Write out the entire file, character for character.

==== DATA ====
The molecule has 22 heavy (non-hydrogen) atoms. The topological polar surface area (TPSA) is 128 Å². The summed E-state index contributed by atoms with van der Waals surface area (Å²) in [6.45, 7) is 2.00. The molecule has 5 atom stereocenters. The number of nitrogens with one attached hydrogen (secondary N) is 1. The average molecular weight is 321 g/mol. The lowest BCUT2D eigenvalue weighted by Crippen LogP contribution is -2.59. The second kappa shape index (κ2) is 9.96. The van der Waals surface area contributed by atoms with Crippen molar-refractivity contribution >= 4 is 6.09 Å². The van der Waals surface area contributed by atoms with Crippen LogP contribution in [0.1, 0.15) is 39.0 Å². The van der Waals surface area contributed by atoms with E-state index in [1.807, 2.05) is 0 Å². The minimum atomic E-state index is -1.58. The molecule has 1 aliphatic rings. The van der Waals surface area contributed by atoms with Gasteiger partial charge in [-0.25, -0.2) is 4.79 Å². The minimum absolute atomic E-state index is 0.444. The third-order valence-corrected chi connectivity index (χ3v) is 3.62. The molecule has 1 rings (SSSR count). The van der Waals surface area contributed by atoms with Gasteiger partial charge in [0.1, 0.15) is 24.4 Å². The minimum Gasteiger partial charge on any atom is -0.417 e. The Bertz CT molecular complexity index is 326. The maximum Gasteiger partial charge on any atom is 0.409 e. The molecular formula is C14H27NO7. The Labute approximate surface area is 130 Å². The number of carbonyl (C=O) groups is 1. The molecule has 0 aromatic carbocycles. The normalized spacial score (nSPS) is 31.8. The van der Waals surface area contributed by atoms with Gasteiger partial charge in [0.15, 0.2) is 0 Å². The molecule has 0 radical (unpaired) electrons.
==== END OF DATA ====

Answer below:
The molecule has 22 heavy (non-hydrogen) atoms. The topological polar surface area (TPSA) is 128 Å². The summed E-state index contributed by atoms with van der Waals surface area (Å²) in [6.45, 7) is 2.00. The molecule has 5 atom stereocenters. The number of nitrogens with one attached hydrogen (secondary N) is 1. The average molecular weight is 321 g/mol. The lowest BCUT2D eigenvalue weighted by Crippen LogP contribution is -2.59. The second kappa shape index (κ2) is 9.96. The van der Waals surface area contributed by atoms with Crippen molar-refractivity contribution >= 4 is 6.09 Å². The van der Waals surface area contributed by atoms with Crippen LogP contribution in [0.1, 0.15) is 39.0 Å². The van der Waals surface area contributed by atoms with E-state index in [1.807, 2.05) is 0 Å². The minimum atomic E-state index is -1.58. The molecule has 1 aliphatic rings. The van der Waals surface area contributed by atoms with Gasteiger partial charge in [-0.25, -0.2) is 4.79 Å². The minimum absolute atomic E-state index is 0.444. The third-order valence-corrected chi connectivity index (χ3v) is 3.62. The molecule has 1 rings (SSSR count). The van der Waals surface area contributed by atoms with Gasteiger partial charge in [0.1, 0.15) is 24.4 Å². The minimum Gasteiger partial charge on any atom is -0.417 e. The Bertz CT molecular complexity index is 326. The maximum Gasteiger partial charge on any atom is 0.409 e. The molecular formula is C14H27NO7. The Labute approximate surface area is 130 Å². The number of carbonyl (C=O) groups is 1. The molecule has 0 aromatic carbocycles. The normalized spacial score (nSPS) is 31.8. The van der Waals surface area contributed by atoms with Gasteiger partial charge in [0.15, 0.2) is 0 Å². The molecule has 0 radical (unpaired) electrons.